In Making a New Deal: Industrial Workers in Chicago, 1919-1939, Lizabeth Cohen uses the new social history/ history from the bottom up to figure out “how it was possible and what it meant for ordinary factory workers to become effective unionists and national political participants by the mid-1930s.” Like E.P. Thompson, Cohen studies Chicago workers’ slow progress to class consciousness and unionization in the 1920s and 1930s by looking at whole people embedded in complex communities instead of at the working class as a narrow block defined by productive labor. Accordingly, she argues that daily life both inside and outside the workplace, combined with changes in politics and the developing consumer market, led to new choices in a new world where daily lives eventually lead to political decisions.
In other words, Cohen looks at how the cultural became political. She shows that in the 1920s, Chicago, people may have worked together in factories, but they went home to ethnic enclaves and kept their money in their communities: shopped at local stores, banked with local banks, listened to ethnic radio stations, watch movies at local theaters, etc, even though national chains were already penetrating the city. They participated in popular culture not as a homogeneous mass but as ethnic and racial communities, each interpreting cultural products differently. Their only organizational experience was in forcing welfare capitalism to meet their needs.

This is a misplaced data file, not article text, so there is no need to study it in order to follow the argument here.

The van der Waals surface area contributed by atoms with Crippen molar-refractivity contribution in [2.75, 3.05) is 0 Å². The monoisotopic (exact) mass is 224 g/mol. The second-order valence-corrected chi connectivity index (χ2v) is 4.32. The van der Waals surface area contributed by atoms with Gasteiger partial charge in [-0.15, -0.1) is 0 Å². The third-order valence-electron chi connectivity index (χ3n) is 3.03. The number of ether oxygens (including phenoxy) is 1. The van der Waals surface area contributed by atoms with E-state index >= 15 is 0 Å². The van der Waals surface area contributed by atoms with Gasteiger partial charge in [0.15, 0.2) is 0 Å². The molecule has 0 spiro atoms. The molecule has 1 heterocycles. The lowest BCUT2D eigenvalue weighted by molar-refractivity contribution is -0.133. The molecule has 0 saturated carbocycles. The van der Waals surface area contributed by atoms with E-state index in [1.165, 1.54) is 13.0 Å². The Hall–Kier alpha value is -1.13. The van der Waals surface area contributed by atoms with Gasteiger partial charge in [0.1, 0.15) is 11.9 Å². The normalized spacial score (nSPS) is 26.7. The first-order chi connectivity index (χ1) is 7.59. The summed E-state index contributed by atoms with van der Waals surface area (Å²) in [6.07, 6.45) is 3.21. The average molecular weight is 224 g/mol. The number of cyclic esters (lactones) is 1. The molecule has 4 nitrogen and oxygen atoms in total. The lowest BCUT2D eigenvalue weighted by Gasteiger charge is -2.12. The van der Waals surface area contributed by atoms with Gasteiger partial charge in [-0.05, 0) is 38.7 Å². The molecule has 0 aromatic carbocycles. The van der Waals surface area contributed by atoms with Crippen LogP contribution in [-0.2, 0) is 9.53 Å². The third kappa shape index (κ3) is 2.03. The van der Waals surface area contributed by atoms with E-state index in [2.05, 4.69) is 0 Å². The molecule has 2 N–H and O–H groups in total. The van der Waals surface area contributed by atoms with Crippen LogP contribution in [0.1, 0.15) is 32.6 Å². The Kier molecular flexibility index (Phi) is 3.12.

With the Great Depression, however, many lost their jobs, many employers discontinued welfare programs, and ethnic institutions and businesses began to fail. Chain stores, radio networks, and movie palaces filled the gap, which meant that workers participated in a more similar cultural world than ever before. Through their consumption, workers did the work of integration that mass culture and welfare capitalism had been unable to achieve. They did so in pursuit of working class interests/ making capitalism more fair, and they did it by integrating themselves into two political and economic machines: the activist welfare state and a national union.
Throughout, Cohen makes the cultural political by linking consumption and politics; studies how local or parochial politics and culture interact with the mainstream; emphasizes that working people made choices; and shows how individual and structural decisions combine to make history. If after 1939, conservative strains moved to crush the CIO and destroy 1930s radicalism, Cohen shows that in the 1930s, welfare capitalism and mass culture produced a brief moment of radical working-class coherence, where the workers themselves shaped their own New Deal.